There’s a Sting in this Ship but no sting

Last Ship 1
Sting (center) plays Jackie White, a shipyard supervisor in the musical The Last Ship for which he also wrote music and lyrics. The show is part of the BroadwaySF season at the Golden Gate Theatre. Below: Frances McNamee as Meg Dawson and the cast perform “If You Ever See Me Talking to a Sailor.” Photos by Matthew Murphy

When a show flops on Broadway and then undergoes serious re-tooling, you hold out hope that lessons were learned, wrongs righted and mistakes corrected. The debut musical from rock icon Sting, The Last Ship, fizzled in New York, but that didn’t mean dry dock for this vessel. No, Sting continued to work on it, giving it a complete re-write (with director Lorne Campbell), shuffling and re-shuffling songs and characters and setting out on another voyage, first in England, then in Canada.

The former Police man must be pretty happy with the results because he’s now starring in an American tour (before heading to Las Vegas for a more traditional rock ‘n’ roll residency). The show pulled into the Golden Gate Theatre as part of the BroadwaySF season, and though the cast is able and voices are strong, the show is mild entertainment at best. Though the story takes place in 1986 as the Northern England shipyards were closing, the clothes look like 1973, and Sting’s score sounds like 1873.

Sting himself makes a disappointing impression as both an actor and a singer. He’s hard to understand both in volume and intelligibility. Some of his songs give you that old Sting frisson, but those moments are too few.

I will say that this show, for all its melodrama and righteous sincerity, has a few high points that hint at the way its creators would like us to be inspired by the strength of the working folk and their (temporary) rise against oppressive economic and governmental forces. But again, the highs are surrounded by doldrums. There is, however something remarkable: one of the worst death scenes I’ve ever seen played out on a stage.

Last Ship 2

I reviewed The Last Ship for the Bay Area News Group. Here’s an excerpt:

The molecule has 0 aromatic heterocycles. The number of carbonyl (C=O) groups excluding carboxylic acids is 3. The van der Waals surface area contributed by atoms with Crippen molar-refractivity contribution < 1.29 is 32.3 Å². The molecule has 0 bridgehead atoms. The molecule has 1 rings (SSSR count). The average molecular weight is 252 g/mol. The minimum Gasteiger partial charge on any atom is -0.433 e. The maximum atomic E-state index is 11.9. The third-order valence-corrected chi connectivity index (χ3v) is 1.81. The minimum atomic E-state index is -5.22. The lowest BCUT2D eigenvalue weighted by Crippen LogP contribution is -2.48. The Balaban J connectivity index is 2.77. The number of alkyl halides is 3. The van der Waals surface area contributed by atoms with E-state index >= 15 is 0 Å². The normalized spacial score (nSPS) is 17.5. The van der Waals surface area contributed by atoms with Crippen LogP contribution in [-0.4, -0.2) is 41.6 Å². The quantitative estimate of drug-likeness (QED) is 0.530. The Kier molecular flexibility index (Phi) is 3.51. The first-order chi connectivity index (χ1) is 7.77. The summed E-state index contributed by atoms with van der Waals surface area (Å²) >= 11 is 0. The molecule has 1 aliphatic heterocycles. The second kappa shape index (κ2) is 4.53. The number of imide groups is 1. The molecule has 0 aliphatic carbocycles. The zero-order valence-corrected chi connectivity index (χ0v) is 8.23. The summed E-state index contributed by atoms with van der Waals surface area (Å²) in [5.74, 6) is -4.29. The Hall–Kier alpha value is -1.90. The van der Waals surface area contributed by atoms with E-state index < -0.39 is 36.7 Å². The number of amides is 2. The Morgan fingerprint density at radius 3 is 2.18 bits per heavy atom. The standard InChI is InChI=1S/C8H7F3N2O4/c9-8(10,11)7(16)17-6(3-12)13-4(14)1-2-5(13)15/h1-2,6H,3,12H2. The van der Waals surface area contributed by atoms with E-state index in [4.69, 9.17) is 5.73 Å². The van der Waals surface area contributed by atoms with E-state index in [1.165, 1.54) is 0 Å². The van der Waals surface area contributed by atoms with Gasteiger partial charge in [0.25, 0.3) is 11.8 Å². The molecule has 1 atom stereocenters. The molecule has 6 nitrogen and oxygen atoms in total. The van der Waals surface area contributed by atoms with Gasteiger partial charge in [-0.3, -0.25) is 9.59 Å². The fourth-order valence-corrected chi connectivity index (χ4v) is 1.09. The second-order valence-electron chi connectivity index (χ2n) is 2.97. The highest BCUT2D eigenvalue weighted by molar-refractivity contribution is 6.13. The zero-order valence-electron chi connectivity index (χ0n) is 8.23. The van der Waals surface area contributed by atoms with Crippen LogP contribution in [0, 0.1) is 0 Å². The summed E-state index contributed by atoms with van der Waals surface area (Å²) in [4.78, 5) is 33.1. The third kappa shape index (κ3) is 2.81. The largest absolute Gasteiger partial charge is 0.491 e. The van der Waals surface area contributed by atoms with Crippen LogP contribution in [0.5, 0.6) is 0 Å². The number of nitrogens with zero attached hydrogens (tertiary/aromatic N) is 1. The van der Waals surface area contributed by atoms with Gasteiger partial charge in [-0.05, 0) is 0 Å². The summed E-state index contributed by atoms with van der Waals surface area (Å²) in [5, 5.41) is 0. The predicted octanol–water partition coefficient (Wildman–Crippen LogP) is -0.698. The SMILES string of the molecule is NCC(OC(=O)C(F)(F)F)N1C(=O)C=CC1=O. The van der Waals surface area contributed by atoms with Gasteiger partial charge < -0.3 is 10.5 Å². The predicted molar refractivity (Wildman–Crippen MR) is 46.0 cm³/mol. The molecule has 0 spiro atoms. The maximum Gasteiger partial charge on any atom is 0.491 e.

The bad news is that “The Last Ship,” as well-meaning, and mildly entertaining as it is, will never be a great or even very good musical. The whole enterprise is mostly grim and dreary, with competing plot lines involving soapy melodrama, economic downturn and labor strife. There’s even a character with a cough, which you know means that person won’t live to see the finale.
The story about how the shipyard men and the women who love them fight against the forces that are putting them out of business is meant to celebrate the indomitable human spirit. But it all comes across as a shallow gloss on how the downtrodden can fool themselves into a happy ending if they speechify and sing in beautiful choral unison while stomping about in a robust Celtic manner.
While the book never makes a convincing case for any of its plot lines – the wayward teenage love story, the shipyard closure, the family medical drama – there is some pleasure to be had in Sting’s score and the performances, especially by the women of the company.

Read the full review here.

FOR MORE INFORMATION
Sting’s The Last Ship continues through March 22 at BroadwaySF’s Golden Gate Theatre, 1 Taylor St., San Francisco. Tickets are $70-$275 (subject to change). Running time is 2 hours and 40 minutes (including one intermission). Call 888-746-1799 or visit www.broadwaysf.com.

Soaking it up at the SpongeBob musical

Spongebob1
The company of The SpongeBob Musical, part of the BroadwaySF season at the Golden Gate Theatre. Below: Daria Pilar Redus is Sandy Cheeks, Lorenzo Pugliese is SpongeBob SquarePants and Beau Bradshaw is Patrick Star. Photos by Jeremy Daniel

The “why” is easy. When you’ve got a product that earns literally billions of dollars around the globe, at some point you have to stop and say, “Gee, wouldn’t this be a great Broadway musical?” At least that’s what happens these days, especially with successful animated ventures – please note all the Disney musicals (except Aida), Shrek, Anastasia and The Prince of Egypt on its way. So it wasn’t at all surprising when the folks at Nickelodeon decided to turn the internationally beloved SpongeBob SquarePants, created by the late Stephen Hillenburg, into a splashy live musical.

Following the Lion King blueprint, producers turned to a theater director who earned lots of off-Broadway and Chicago street cred before heading to Broadway to turn their franchise into something that could potentially please everybody: die-hard fans of the smiling yellow sponge, musical theater enthusiasts and families who want to enjoy a theater outing together.

The resulting show, SpongeBob SquarePants: The Broadway Musical, was the kind of energetic, colorful endeavor that nearly did the trick when it came to making everybody happy. Director Tina Landau and scenic/costume designer David Zinn delivered something with broad humor, fan service and buckets full of flash and sparkle. Cynical critics had to admit they were somewhat surprised to enjoy something they would never have expected to like in a million years. The show never really found its audience on Broadway and closed after less than a year without recouping its costs.

But you can’t sink a sponge. Much of the Broadway cast reconvened for a television broadcast of the show on Nickelodeon last December, and now a non-Equity tour of the show is criss-crossing the country. That production, with a simplified new title for the road – The SpongeBob Musical – is making a quick five-day stop at the Golden Gate Theatre as part of the BroadwaySF season.

Spongebob2